Monday 20 November 2017

Garda's marathon commute to town

By David tucker

One Wexford garda's long journey to work and back each day.
One Wexford garda's long journey to work and back each day.

A GARDA serving in Wexford has spoken of the cost to his pocket and his family life of a 220km daily commute to and from the town every day from his home in Clonmel which means he barely sees his son.

His comments appear in the latest issue of the Garda Review in which it has been revealed that some officers claim they have been 'recruited into poverty'.

In the article, many of the officers told how they were stationed many miles from their homes and now struggle to pay for transport.

The Wexford-based officer, who is not identified, is quoted as saying: 'I live in Clonmel and commute 220km in total everyday to Wexford. It's an hour and a half journey each way; so on top of a 10 hour shift I'm driving for three hours.

'This is costing over €100 per week in diesel which is a lot considering the wages we are on. Also being away from home for 13 hours a day means that during the six working days I barely see my son.'

According to the article, three newly qualified gardai have already resigned from the force due to low wages.

Over 24,000 people applied for the garda posts when they were announced in January 2014. But the Garda Representative Association (GRA) has revealed that three of the elite few who qualified from Templemore have already quit because they couldn't live on the wages.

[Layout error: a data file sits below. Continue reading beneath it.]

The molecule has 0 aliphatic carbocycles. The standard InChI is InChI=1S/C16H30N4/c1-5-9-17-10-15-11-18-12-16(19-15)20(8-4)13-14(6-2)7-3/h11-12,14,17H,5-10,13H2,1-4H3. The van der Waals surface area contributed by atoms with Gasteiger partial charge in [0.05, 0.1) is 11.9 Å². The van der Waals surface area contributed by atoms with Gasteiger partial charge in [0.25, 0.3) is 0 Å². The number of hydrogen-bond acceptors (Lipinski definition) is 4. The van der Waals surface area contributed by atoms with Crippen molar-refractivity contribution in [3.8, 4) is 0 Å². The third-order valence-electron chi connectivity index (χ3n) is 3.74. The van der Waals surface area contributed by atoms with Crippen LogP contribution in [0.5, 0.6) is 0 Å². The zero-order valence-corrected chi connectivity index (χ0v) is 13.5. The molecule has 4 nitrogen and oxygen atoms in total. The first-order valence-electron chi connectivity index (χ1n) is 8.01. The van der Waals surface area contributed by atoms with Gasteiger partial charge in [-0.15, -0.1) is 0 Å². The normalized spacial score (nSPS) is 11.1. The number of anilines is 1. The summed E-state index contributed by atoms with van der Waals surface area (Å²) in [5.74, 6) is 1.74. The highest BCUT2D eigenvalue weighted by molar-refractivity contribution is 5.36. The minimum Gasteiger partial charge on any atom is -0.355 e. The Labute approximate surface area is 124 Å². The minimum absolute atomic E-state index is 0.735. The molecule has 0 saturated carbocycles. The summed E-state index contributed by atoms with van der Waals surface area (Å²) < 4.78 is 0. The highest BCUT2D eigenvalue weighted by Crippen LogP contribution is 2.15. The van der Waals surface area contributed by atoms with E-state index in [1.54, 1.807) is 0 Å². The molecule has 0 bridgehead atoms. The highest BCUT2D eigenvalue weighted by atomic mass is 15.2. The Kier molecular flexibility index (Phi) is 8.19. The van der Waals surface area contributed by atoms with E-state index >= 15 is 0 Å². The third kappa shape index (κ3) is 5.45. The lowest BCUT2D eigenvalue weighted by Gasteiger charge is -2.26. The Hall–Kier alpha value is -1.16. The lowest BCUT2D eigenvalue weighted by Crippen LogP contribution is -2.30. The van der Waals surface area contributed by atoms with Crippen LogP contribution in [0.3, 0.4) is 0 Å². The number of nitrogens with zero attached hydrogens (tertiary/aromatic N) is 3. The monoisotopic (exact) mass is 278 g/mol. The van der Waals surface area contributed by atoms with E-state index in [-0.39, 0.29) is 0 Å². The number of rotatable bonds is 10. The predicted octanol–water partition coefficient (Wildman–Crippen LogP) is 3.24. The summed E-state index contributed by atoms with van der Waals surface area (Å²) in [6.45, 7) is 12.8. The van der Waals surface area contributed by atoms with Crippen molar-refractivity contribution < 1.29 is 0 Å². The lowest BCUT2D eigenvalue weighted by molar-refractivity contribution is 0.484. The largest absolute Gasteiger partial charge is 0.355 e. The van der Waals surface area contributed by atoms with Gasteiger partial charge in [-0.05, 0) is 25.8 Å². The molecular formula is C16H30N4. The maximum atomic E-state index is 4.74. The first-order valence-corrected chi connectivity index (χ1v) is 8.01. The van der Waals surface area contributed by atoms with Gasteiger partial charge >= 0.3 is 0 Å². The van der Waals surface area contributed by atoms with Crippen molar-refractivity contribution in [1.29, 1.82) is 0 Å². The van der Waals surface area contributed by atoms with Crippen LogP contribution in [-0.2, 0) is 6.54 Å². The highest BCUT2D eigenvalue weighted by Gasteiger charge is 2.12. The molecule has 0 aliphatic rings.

The new officers have a starting wage of €23,171 - significantly less than their colleagues who qualified before the recruitment freeze.

Many more new members have reportedly threatened to quit with one saying they would be better off 'stacking shelves in Tesco'.

The magazine carries 15 first person accounts of the daily struggles of a new recruit. The stories are anonymous to protect the identities of the gardai. One 25-year-old officer told the magazine that he had applied for family income supplement from the Social Welfare "as we earn so little".

'I cannot afford medical aid or any other health insurance, and we need some kind of insurance in this job.'

Another newly-qualified officer told how he dreamed of being a garda for the majority of his life but is now considering leaving. There was no comment from the garda press office.

Wexford People

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